Chandler toddler narrowly escapes drowning in backyard pool

A Chandler toddler is lucky to be alive after he nearly drowned in the family's backyard pool. It's yet another reminder that it only takes a split second for kids to get into potentially deadly situations around water.

A Chandler grandfather is grateful tonight that his 18-month-old grandson survived a near drowning in his backyard pool. The grandfather says one second his grandson was helping him with yard work, and before he knew it, the toddler ended up submerged under water.

"We were just doing normal Saturday yard work, cleaning up the backyard," says Moses Koyobe, the boy's grandfather.

Moses Koyabe says his two grandsons, ages 18-months and 3 years, were helping him with the backyard chores when he noticed one of the boys was no longer next to him.

"I immediately asked my grandson where the younger one was and he turned around and looked at the pool," Koyobe said. "That's when I knew something was wrong."

"That time, you kick into adrenaline mode," says Koyobe. "Doesn't stop, gate was open and went straight into the pool. "He was lying face up, mouth above the water line. [I] got him out [and] did as much as I could do CPR and compressions."

Koyabe performed CPR on the toddler, who began crying and moving. Emergency crews rushed him to Cardon Children's Medical Center where he is being monitored.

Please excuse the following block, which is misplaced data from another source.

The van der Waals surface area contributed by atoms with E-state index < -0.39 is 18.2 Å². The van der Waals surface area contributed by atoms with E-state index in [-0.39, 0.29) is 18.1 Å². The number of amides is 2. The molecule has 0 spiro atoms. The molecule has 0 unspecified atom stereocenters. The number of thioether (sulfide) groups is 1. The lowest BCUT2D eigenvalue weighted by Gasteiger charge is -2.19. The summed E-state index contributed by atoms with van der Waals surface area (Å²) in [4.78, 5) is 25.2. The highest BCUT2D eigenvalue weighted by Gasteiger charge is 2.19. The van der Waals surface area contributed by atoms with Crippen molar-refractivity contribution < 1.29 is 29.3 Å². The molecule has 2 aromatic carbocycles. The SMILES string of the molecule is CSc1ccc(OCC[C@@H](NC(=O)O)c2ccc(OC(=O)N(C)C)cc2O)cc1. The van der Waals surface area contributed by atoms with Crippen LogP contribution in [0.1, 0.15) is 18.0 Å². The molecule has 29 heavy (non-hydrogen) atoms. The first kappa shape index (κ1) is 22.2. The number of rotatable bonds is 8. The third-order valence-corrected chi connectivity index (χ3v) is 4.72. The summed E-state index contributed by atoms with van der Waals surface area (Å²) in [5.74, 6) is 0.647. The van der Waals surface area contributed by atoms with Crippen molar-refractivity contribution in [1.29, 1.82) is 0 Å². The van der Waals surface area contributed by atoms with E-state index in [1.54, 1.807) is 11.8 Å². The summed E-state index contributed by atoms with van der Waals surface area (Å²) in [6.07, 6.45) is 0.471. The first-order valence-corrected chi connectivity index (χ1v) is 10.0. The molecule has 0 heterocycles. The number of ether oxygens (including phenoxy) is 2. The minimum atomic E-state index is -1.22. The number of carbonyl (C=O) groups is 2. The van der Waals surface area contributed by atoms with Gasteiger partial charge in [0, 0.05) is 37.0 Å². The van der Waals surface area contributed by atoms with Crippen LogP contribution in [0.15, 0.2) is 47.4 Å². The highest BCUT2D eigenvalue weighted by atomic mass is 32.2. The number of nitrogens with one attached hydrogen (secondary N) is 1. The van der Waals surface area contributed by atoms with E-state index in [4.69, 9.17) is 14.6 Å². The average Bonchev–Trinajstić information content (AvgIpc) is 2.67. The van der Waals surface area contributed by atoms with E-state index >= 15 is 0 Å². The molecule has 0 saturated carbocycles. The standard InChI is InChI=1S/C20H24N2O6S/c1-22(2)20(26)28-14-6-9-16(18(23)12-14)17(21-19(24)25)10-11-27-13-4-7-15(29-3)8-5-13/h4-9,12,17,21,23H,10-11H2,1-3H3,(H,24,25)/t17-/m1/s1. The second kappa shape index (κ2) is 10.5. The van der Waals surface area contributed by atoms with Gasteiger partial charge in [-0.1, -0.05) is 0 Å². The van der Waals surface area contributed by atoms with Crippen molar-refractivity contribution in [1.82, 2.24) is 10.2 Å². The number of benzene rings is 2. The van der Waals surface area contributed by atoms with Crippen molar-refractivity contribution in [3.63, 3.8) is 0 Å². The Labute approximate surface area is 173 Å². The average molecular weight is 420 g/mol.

Sadly these types of stories don't always have a happy ending. Every year, dozens of children in the valley are involved in drowning or near drowning incidents.

Maricopa County has one of the highest drowning rates in the country. Studies show most kids drown while they are under adult supervision, meaning the child is under someone's care, but not necessarily in the line of sight.

It only takes a few minutes for a child submerged in water to die from drowning.

Drowning is a silent killer. As in this case, you typically don't hear when a child slips into a pool and most drowning victims don't call for help or splash around.

And even if a child is pulled out of the pool in time, as many as 20 percent of near-drowning survivors suffer severe or permanent brain damage.

The toddler in this case is expected to be ok...his family expects he'll get to go home from the hospital tomorrow.
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